Play better doubles: choose a better court position

Al Wagner, Don Neu and Bob Pivec; Photo by Mary Burke

Al Wagner, Don Neu and Bob Pivec; Photo by Mary Burke

Rod Hayward

Welcome to the first in a series of articles from the Cottonwood Tennis Club designed to help the community play better tennis. According to three instructors in the Cottonwood Tennis Club, nothing affects performance more than where we choose to play on the court.

For Don, finding the proper court position is helped by a good starting position. “If your partner is serving, place yourself one step in front of the service line halfway between the alley and the center line. This is the optimum position, allowing you to move forward to intercept soft returns.” For Bob and for Al, the optimum starting position is slightly more forward in the middle of the service box. “There is a reason that the service line is called ‘the senior line,’” says Al. It puts more of the court within reach of those with limited mobility, but it’s not the ideal place to be.

All agree that if your partner is receiving serve, you should adjust your starting position by moving back onto the service line. Then once you see that the return is a good one, you can move forward to the stronger optimum position.

Moving toward the net is not the only decision to be made. “The center of the court should be accessible by both players,” says Al. “It is important that the net player, who begins in a stronger position than his partner, not be too close to the alley. When he is, he compromises his access to the center, abandoning too much court to his weaker-positioned partner. As for the server and receiver, who both start from the baseline, their goal is to join their teammates by looking for an opportunity to move forward to the service line or closer.”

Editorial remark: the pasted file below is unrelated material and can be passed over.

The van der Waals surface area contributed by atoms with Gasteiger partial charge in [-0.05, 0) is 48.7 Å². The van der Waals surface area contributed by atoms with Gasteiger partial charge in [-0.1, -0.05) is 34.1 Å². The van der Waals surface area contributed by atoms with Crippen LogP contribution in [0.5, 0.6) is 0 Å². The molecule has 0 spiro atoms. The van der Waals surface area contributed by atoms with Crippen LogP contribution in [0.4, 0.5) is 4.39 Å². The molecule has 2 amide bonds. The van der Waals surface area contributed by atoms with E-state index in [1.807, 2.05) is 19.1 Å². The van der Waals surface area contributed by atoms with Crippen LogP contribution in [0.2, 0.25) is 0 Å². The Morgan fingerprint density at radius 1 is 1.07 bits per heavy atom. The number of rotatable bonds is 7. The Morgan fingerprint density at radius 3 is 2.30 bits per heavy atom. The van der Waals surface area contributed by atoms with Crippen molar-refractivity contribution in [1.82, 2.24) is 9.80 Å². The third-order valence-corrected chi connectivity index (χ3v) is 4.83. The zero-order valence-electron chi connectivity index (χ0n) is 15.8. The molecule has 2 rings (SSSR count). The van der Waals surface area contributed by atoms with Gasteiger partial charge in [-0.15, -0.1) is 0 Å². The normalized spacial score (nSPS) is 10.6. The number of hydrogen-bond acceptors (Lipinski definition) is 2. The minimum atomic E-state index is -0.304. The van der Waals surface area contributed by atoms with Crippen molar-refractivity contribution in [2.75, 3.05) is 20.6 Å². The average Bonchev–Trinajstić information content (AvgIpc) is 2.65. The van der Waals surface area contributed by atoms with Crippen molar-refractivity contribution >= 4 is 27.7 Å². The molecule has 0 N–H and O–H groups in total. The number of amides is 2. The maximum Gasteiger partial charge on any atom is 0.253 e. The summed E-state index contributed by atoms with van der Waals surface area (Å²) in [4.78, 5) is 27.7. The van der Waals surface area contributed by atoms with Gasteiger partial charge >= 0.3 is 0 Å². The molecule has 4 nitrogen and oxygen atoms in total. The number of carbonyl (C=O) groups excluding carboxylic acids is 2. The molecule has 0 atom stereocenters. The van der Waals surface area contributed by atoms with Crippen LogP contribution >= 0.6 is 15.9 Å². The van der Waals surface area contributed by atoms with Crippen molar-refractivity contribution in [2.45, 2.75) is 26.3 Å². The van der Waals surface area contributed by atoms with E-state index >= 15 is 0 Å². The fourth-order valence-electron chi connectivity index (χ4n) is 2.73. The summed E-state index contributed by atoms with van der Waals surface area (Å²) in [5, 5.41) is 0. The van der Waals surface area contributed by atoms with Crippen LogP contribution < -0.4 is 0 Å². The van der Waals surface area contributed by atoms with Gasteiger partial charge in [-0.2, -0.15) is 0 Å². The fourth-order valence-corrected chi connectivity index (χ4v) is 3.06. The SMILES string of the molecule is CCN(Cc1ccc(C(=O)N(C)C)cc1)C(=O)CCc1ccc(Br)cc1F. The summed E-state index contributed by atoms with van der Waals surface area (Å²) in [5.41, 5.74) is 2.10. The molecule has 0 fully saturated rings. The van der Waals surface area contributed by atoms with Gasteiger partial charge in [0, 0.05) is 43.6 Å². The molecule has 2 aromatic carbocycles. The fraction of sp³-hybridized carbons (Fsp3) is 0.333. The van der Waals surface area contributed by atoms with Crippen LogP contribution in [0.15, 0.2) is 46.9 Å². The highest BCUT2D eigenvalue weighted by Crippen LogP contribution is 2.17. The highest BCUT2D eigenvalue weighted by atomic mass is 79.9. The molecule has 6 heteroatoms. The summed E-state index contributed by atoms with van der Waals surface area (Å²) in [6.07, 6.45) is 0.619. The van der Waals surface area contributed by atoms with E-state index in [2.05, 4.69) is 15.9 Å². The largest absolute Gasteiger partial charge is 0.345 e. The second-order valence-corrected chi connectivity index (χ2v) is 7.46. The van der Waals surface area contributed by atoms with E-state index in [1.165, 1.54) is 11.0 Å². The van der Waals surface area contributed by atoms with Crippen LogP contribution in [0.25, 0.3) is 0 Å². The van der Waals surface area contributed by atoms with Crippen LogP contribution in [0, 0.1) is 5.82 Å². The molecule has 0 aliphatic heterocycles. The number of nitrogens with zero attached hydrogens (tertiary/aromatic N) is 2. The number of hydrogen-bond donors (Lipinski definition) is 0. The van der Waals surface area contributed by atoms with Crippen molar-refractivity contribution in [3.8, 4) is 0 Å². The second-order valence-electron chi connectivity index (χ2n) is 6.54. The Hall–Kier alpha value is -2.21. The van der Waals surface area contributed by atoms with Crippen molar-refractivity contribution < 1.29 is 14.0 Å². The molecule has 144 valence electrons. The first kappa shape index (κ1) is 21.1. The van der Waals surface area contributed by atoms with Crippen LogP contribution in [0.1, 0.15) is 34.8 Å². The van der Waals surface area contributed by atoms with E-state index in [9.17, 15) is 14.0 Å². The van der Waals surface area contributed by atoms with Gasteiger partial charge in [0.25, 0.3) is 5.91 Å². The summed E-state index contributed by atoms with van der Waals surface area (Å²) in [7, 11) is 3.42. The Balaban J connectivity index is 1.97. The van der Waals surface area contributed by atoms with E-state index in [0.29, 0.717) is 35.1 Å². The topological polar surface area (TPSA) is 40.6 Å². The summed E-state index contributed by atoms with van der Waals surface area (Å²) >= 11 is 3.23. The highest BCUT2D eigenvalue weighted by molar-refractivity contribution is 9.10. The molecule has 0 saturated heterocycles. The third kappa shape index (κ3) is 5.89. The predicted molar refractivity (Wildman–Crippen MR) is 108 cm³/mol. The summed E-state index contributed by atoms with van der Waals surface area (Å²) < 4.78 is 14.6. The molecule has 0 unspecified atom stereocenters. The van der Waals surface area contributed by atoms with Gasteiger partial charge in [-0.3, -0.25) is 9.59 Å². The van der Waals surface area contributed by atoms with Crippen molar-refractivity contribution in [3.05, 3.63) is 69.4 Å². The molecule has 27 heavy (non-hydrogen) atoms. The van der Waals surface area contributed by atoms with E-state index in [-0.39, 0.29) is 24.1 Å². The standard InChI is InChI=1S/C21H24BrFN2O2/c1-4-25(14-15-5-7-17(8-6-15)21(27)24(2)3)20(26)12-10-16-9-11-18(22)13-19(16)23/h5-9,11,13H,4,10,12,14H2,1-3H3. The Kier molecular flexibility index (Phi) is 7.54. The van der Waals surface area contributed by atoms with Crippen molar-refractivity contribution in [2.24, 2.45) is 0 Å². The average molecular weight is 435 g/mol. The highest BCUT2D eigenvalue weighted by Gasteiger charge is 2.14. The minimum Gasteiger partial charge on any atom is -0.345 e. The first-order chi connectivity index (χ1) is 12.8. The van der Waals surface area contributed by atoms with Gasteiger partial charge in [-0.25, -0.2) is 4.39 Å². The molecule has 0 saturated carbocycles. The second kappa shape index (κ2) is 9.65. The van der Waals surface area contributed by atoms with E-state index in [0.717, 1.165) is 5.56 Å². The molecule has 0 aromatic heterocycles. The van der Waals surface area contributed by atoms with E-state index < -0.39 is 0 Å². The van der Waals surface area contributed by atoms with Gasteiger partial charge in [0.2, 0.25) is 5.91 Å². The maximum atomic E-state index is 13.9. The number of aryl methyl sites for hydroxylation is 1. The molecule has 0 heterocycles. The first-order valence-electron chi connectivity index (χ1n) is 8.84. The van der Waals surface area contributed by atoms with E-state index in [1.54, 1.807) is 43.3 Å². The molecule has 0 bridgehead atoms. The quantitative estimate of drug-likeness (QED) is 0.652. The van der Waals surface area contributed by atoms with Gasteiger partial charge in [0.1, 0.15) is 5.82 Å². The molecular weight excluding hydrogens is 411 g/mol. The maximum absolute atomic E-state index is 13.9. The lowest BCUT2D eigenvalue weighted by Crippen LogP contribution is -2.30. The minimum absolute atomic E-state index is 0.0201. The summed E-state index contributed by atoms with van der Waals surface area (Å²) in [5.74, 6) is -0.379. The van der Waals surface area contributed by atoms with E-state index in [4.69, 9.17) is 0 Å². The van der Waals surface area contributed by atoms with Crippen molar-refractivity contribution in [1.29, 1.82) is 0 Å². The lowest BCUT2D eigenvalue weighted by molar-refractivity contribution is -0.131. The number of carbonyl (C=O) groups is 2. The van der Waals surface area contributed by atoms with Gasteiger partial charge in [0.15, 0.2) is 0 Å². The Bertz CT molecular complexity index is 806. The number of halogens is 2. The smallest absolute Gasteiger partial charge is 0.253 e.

What are the common positioning errors that club players make?

For Don, beginning the point too close to the net and gradually moving back to no man’s land makes good shots unlikely. Moving through no man’s land is one thing; staying in it quite another.

Bob warns of the dangers of predictability. “If you’re in the habit of playing in the same court position, smart opponents quickly notice this. It’s reassuring to your opponents to always know where you are going to be even before they hit the ball.” Al concurs that this allows opponents to shape the point to their advantage. Varying your position on the court will make their life more difficult.

All three coaches affirm that baseline tennis is defensive tennis and therefore the most damaging habit among club players. When we choose to play doubles from the baseline, we are often relying on the other team to deliver the point with a convenient mistake. Although this might be effective with players who are more prone to making unforced errors, it will not help us to compete against stronger players in the future.

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